Conventional agricultural practice prescribes the cultivation of plants for a single purpose; a plant is either edible, like corn, ornamental, like roses, or it’s a weed. In a permaculture system, on the other hand, plants can and must serve multiple functions. For example, white clover, considered a weed by most conventional growers, is embraced by permaculturalists for its multifunctionality; not only does it serve as a groundcover to prevent the spread of other weeds, but it also fixes nitrogen (making the nutrient available to other plants) and has many medicinal properties.
Plants may also be used in place of pesticides, fertilizers, and other synthetic additives. Certain plants, such as marigolds or chives, can repel or confuse pests, while other plants, like anise hyssop, attract beneficial insects to the garden. Some plants, called dynamic accumulators, build nutrients in the soil. Other plants serve structural purposes, as when beans are planted with corn and allowed to climb the stalks. Thus, one plant such as chicory can attract beneficial insects, enrich the soil by accumulating nutrients and fixing nitrogen, and break up compacted soil with its roots—plus, it’s beautiful and edible, too!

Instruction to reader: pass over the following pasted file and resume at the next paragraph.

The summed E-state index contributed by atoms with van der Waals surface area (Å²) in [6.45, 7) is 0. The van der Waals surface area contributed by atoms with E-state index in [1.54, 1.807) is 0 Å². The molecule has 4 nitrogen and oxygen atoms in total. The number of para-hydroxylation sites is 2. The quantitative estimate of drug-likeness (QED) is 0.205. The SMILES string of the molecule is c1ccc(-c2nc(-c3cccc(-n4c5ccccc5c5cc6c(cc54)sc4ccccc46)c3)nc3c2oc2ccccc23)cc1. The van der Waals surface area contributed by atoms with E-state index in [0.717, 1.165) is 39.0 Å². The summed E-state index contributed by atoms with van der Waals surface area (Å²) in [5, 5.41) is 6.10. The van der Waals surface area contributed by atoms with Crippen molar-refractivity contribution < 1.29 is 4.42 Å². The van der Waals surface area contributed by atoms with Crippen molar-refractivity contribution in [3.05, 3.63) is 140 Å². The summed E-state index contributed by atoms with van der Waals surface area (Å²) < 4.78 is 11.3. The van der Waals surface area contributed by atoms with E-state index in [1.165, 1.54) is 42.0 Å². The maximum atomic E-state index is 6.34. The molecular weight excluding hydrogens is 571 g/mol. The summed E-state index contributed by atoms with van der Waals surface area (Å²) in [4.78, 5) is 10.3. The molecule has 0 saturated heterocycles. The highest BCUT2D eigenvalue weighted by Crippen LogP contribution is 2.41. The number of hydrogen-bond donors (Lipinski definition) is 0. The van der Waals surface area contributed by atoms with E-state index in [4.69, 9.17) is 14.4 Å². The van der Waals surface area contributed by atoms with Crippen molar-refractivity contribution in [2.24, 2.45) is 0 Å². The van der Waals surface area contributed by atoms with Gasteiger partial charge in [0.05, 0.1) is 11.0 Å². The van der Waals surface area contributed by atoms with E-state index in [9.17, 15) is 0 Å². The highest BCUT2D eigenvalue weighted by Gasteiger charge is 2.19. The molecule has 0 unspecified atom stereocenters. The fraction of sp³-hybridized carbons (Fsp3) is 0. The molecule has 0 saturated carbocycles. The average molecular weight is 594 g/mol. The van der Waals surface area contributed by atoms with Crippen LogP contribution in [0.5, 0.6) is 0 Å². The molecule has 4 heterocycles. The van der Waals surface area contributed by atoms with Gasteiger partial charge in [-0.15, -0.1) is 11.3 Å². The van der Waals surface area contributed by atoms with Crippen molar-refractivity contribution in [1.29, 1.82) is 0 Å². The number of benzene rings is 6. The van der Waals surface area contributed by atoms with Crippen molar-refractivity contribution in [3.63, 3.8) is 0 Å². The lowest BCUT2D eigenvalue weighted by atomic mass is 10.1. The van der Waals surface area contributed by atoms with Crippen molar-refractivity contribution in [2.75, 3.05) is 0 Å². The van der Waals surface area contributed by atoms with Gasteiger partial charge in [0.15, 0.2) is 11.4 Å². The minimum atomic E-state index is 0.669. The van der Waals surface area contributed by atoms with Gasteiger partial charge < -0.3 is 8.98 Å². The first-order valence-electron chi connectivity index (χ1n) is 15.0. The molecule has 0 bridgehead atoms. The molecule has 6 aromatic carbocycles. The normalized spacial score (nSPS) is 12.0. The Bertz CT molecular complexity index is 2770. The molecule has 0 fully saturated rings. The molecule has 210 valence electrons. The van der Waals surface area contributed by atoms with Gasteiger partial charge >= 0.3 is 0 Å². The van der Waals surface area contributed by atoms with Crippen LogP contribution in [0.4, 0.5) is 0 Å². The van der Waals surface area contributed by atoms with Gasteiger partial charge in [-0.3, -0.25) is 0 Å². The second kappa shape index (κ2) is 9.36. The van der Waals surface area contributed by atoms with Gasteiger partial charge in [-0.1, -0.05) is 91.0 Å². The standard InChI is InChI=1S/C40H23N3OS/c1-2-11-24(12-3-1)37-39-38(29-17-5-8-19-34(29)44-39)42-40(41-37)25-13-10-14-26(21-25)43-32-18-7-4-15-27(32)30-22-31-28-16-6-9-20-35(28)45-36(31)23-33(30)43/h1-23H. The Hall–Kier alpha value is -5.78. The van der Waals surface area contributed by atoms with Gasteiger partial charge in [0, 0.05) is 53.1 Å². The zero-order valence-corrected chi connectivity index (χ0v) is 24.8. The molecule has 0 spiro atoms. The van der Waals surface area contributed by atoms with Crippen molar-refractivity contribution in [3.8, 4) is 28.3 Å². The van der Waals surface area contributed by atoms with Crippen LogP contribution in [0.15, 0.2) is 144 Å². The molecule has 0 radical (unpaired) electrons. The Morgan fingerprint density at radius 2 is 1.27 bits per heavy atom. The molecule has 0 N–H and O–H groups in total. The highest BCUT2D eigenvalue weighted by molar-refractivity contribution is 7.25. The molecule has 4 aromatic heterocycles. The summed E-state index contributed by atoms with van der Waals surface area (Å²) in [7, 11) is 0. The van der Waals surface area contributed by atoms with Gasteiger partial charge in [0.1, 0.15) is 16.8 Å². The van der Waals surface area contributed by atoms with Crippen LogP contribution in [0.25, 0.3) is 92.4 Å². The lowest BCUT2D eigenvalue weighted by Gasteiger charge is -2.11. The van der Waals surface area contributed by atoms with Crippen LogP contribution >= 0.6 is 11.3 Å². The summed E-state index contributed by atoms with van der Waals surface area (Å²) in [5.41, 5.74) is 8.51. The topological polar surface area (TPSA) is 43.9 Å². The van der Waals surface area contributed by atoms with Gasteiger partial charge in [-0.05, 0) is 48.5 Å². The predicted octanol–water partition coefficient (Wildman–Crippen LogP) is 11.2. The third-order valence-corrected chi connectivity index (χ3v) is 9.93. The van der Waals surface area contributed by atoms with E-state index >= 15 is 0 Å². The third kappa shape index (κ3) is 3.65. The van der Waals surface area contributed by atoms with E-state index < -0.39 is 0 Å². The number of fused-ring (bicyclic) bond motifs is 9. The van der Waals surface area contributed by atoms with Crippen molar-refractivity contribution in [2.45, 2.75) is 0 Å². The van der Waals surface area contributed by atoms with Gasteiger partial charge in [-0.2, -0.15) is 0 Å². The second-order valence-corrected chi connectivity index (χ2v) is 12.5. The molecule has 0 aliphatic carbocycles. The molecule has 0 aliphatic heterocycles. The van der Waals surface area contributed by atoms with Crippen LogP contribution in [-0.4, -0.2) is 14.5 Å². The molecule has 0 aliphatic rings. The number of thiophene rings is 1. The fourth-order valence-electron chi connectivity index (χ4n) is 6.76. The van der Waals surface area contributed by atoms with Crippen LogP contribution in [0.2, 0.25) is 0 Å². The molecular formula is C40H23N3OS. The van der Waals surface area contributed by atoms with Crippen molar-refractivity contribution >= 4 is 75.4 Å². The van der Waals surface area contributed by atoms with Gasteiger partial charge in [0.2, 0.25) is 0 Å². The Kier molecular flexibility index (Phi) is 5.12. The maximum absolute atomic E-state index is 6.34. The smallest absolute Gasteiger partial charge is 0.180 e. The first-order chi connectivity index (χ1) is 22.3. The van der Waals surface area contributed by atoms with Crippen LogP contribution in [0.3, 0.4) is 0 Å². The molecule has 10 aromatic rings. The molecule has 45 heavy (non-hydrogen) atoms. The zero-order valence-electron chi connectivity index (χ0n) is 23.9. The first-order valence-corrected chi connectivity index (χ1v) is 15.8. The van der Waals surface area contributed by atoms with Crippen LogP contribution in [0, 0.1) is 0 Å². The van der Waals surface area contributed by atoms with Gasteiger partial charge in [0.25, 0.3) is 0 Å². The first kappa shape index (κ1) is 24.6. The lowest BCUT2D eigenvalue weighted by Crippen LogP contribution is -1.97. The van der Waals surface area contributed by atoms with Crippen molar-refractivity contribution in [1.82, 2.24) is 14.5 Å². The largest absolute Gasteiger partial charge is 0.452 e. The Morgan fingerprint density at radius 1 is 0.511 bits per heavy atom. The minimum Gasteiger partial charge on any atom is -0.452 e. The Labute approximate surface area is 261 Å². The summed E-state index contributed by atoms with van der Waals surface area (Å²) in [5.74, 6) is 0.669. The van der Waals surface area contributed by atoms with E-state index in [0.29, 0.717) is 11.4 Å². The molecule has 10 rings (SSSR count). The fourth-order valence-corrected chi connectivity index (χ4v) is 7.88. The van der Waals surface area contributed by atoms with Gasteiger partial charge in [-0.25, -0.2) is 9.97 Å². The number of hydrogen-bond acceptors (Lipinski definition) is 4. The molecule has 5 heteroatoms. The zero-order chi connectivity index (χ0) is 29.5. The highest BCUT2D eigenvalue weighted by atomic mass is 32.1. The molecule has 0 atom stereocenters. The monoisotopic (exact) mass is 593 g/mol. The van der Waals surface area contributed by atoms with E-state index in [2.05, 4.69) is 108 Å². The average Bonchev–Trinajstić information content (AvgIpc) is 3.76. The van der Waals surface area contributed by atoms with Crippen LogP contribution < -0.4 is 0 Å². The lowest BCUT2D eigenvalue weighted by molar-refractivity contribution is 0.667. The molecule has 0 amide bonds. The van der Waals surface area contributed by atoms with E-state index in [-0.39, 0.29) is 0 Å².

At our Berkshire garden site, the remediation properties of plants will prove important during the first few years. The soils on site are nutrient-poor and extremely compacted, while the water cycle has been disrupted to the point that water runs over the surface instead of infiltrating into the soil. But rather than tilling the soil and adding fertilizer to prepare the soil for planting, or sending excess water down the storm drain, we as permaculturalists prefer to remediate the land the natural way. We can use the regenerative properties of plants to enrich and decompact the soil, infiltrate water, prevent erosion, and heal the land. Plants with deep tap roots can forge the way through compacted soil, while dynamic accumulators like comfrey can collect nutrients deep in the soil and bring them to the surface. More aeration in the soil means better infiltration of water, as well as less runoff and less erosion, and hydrophilic plants can help by drinking up excess water. The vision we have for this garden is one of a system healing itself the way nature intended—with the regenerative power of plants!